“An ounce of prevention is worth a pound of cure.” Ben Franklin
As a senior focused insurance agent who has met with hundreds of clients over the years. It does not surprise me to hear that diabetes is a very common ailment. In fact, most studies indicate that at least 25% of Americans over the age of 65 have the disease. But let me share something with you. Even more people tell me that they have been told by their doctor that they are “pre-diabetic.” For some, their doctors have prescribed “preventative” doses of medications such as Metformin to keep this pre-diagnosis in check. What’s the big deal? Please note! If a doctor prescribes you diabetes medication, you are being treated for diabetes.
This means that it is a part of your medical record. And could affect the options and the cost of Medicare supplemental insurance. Besides, if you simply take medication, but don’t change the underlying causes of the issue, the problem will become worse. So if your A1C levels are teetering, and heading down the path to diabetes. Besides medication, what can you do?
Most folks understand that lifestyle changes are key in senior diabetes prevention and management. We also know that making these changes alone can be difficult! Education in diabetes prevention can be very helpful.
Here are 4 Northern Michigan Programs that can Help Prevent Diabetes in Seniors
- District Health Department #10 “This Diabetes Prevention Program (DPP) is an evidence based lifestyle change program for preventing type 2 diabetes in seniors as well as people 18 years and older. The goal of DPP is to help participants make lifestyle changes around weight loss, reducing fat intake, and increasing physical activity. The DPP is led by trained lifestyle coaches, who motivate encourage, and build on group dynamics to reach successful targeted outcomes for the participants.”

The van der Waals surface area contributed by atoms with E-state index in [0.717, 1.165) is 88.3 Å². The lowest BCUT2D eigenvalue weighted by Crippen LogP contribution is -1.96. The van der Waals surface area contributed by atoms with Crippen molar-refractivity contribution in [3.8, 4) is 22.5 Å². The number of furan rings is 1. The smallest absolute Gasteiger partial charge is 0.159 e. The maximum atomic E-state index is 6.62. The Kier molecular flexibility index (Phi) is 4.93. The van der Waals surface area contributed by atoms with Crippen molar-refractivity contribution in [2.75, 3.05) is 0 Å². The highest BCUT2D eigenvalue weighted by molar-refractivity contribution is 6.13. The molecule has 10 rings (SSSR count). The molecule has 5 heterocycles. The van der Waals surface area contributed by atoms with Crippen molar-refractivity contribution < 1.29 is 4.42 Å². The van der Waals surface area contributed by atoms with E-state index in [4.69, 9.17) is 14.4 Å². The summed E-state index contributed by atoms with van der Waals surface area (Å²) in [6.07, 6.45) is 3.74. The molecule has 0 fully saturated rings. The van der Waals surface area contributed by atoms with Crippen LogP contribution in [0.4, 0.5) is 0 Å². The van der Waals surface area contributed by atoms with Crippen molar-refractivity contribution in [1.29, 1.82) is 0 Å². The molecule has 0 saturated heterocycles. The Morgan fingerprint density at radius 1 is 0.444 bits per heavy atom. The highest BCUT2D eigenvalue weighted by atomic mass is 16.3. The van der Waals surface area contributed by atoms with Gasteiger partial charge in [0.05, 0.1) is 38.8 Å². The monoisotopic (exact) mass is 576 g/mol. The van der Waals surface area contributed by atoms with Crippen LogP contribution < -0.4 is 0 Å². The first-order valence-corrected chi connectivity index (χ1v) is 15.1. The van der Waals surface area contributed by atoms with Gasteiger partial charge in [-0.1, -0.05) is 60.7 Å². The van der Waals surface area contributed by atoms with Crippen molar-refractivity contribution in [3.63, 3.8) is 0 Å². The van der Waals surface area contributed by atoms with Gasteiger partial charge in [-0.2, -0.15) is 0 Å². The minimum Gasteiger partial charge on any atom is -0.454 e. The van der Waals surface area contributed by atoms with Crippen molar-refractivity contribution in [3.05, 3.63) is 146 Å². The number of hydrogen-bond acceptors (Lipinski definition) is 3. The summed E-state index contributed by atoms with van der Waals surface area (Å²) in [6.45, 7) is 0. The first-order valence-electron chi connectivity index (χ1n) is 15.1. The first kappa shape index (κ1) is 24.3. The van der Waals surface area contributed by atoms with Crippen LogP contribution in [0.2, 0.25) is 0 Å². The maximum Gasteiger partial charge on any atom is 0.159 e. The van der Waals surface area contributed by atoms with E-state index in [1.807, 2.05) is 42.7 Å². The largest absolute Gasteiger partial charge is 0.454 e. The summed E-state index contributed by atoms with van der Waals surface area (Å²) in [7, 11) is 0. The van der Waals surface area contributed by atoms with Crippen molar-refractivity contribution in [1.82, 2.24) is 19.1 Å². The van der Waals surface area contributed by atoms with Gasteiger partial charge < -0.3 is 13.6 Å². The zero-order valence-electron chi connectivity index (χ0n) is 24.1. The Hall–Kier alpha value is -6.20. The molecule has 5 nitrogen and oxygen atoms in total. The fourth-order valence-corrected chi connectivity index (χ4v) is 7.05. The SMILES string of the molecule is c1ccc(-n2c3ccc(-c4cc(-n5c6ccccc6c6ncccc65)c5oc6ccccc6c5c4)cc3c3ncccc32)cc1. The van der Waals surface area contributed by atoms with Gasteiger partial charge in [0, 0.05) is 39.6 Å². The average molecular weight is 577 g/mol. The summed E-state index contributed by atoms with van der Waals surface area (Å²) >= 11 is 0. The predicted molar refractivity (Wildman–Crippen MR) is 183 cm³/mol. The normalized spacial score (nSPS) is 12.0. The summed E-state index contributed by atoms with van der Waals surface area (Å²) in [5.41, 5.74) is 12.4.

- Grand Traverse YMCA “This lifestyle change program is designed to help prevent Type 2 diabetes. Participants will track their nutrition and exercise and develop lifestyle changes over the course of a year. For the first 16 weeks, the class will meet once a week for an hour, then monthly for the rest of the year. Non-members participating in the program will receive a YMCA membership for the duration of the program.”
- Kalkaska Memorial Health Center “This class will provide you with the tools to help manage pre-diabetes, with information focusing on nutrition, weight loss, exercise, and medications (if prescribed).”
- Munson Medical Center “People who attend diabetes education classes are more successful in managing their diabetes. You will learn evidence-based information about nutrition, glucose monitoring, medications, and exercise to help you make lifestyle changes that will lead to improved health.”
My mom was diagnosed with diabetes about ten years ago.
Now at age 83, she lives a very happy and healthy life. One of the reasons this is possible is because she has educated herself on how her lifestyle choices can help manage the disease. She watches what she eats, is very active, and monitors her blood levels frequently. She often tells me that she wishes she would have made these changes before she had the actual diagnosis and began medication. Hindsight is always 20/20. But if you are reading this article, you still have options. Before taking medication, and having an official diagnosis, there are steps you can take. After all, as the famous physician Dean Ornish tells us, “It takes much more to reverse a disease than it does to prevent it!”
If you would like further information on diabetes in seniors, planning for or reevaluating your retirement, or simply want to chat, give us a call at our local Traverse City office at 231-421-7391.